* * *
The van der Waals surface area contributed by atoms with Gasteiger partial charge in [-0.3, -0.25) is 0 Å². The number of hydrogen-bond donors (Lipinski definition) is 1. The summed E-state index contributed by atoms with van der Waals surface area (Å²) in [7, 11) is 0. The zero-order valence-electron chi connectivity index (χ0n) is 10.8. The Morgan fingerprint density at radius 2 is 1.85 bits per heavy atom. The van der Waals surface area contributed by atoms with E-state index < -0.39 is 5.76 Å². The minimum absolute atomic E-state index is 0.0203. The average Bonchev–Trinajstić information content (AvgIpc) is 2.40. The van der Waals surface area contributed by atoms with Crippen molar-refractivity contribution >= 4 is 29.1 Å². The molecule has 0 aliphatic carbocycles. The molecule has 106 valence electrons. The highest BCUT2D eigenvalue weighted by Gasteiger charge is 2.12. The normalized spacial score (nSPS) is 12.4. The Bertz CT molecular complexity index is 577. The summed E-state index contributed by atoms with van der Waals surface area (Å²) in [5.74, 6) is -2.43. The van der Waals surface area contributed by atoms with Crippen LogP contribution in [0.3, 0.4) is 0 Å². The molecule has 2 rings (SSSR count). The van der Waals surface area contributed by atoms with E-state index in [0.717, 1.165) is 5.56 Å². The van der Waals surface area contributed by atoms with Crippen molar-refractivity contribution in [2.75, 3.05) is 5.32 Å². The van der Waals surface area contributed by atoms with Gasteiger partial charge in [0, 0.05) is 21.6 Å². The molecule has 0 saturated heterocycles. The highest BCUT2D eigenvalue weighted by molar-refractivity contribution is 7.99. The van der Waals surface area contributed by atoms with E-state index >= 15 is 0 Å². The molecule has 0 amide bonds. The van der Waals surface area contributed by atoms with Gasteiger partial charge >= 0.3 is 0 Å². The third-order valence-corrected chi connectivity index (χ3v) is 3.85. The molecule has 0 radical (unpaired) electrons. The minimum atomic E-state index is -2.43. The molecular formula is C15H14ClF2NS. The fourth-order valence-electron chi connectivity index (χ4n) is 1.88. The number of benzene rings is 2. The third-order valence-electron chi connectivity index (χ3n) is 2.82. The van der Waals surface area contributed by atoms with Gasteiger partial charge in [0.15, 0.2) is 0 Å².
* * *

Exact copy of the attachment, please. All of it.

The van der Waals surface area contributed by atoms with Gasteiger partial charge in [-0.3, -0.25) is 0 Å². The number of hydrogen-bond donors (Lipinski definition) is 1. The summed E-state index contributed by atoms with van der Waals surface area (Å²) in [7, 11) is 0. The zero-order valence-electron chi connectivity index (χ0n) is 10.8. The Morgan fingerprint density at radius 2 is 1.85 bits per heavy atom. The van der Waals surface area contributed by atoms with E-state index < -0.39 is 5.76 Å². The minimum absolute atomic E-state index is 0.0203. The average Bonchev–Trinajstić information content (AvgIpc) is 2.40. The van der Waals surface area contributed by atoms with Crippen molar-refractivity contribution >= 4 is 29.1 Å². The molecule has 0 aliphatic carbocycles. The molecule has 106 valence electrons. The highest BCUT2D eigenvalue weighted by Gasteiger charge is 2.12. The normalized spacial score (nSPS) is 12.4. The Bertz CT molecular complexity index is 577. The summed E-state index contributed by atoms with van der Waals surface area (Å²) in [5.74, 6) is -2.43. The van der Waals surface area contributed by atoms with Crippen LogP contribution in [0.3, 0.4) is 0 Å². The molecule has 2 rings (SSSR count). The van der Waals surface area contributed by atoms with E-state index in [0.717, 1.165) is 5.56 Å². The van der Waals surface area contributed by atoms with Crippen molar-refractivity contribution in [2.75, 3.05) is 5.32 Å². The van der Waals surface area contributed by atoms with Gasteiger partial charge in [0, 0.05) is 21.6 Å². The molecule has 0 saturated heterocycles. The highest BCUT2D eigenvalue weighted by molar-refractivity contribution is 7.99. The van der Waals surface area contributed by atoms with E-state index >= 15 is 0 Å². The molecule has 0 amide bonds. The van der Waals surface area contributed by atoms with Gasteiger partial charge >= 0.3 is 0 Å². The third-order valence-corrected chi connectivity index (χ3v) is 3.85. The molecule has 0 radical (unpaired) electrons. The minimum atomic E-state index is -2.43. The molecular formula is C15H14ClF2NS. The fourth-order valence-electron chi connectivity index (χ4n) is 1.88. The number of benzene rings is 2. The third-order valence-electron chi connectivity index (χ3n) is 2.82. The van der Waals surface area contributed by atoms with Gasteiger partial charge in [0.15, 0.2) is 0 Å².